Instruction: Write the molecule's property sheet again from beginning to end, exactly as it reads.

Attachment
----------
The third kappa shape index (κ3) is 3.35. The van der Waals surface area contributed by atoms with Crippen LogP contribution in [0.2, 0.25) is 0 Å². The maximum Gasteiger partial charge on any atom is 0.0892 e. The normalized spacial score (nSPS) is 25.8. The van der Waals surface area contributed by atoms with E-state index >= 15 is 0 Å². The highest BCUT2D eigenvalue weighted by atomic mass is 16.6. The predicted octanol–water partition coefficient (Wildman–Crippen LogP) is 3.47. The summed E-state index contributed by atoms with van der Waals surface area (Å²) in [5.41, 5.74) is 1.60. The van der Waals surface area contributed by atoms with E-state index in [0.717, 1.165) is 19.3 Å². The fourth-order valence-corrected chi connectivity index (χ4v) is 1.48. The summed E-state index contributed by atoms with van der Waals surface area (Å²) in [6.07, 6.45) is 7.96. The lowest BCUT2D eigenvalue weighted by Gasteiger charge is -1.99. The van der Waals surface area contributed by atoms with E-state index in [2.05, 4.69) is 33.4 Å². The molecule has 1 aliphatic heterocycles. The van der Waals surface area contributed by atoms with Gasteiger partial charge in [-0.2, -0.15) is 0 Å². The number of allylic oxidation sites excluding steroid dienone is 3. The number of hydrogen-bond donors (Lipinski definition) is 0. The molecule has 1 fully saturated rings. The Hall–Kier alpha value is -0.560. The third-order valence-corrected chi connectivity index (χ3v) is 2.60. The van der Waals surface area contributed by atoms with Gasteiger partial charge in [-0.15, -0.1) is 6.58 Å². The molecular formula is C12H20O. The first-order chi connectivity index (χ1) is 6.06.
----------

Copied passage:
The third kappa shape index (κ3) is 3.35. The van der Waals surface area contributed by atoms with Crippen LogP contribution in [0.2, 0.25) is 0 Å². The maximum Gasteiger partial charge on any atom is 0.0892 e. The normalized spacial score (nSPS) is 25.8. The van der Waals surface area contributed by atoms with E-state index >= 15 is 0 Å². The highest BCUT2D eigenvalue weighted by atomic mass is 16.6. The predicted octanol–water partition coefficient (Wildman–Crippen LogP) is 3.47. The summed E-state index contributed by atoms with van der Waals surface area (Å²) in [5.41, 5.74) is 1.60. The van der Waals surface area contributed by atoms with E-state index in [0.717, 1.165) is 19.3 Å². The fourth-order valence-corrected chi connectivity index (χ4v) is 1.48. The summed E-state index contributed by atoms with van der Waals surface area (Å²) in [6.07, 6.45) is 7.96. The lowest BCUT2D eigenvalue weighted by Gasteiger charge is -1.99. The van der Waals surface area contributed by atoms with E-state index in [2.05, 4.69) is 33.4 Å². The molecule has 1 aliphatic heterocycles. The van der Waals surface area contributed by atoms with Gasteiger partial charge in [-0.2, -0.15) is 0 Å². The number of allylic oxidation sites excluding steroid dienone is 3. The number of hydrogen-bond donors (Lipinski definition) is 0. The molecule has 1 fully saturated rings. The Hall–Kier alpha value is -0.560. The third-order valence-corrected chi connectivity index (χ3v) is 2.60. The van der Waals surface area contributed by atoms with Gasteiger partial charge in [-0.15, -0.1) is 6.58 Å². The molecular formula is C12H20O. The first-order chi connectivity index (χ1) is 6.06.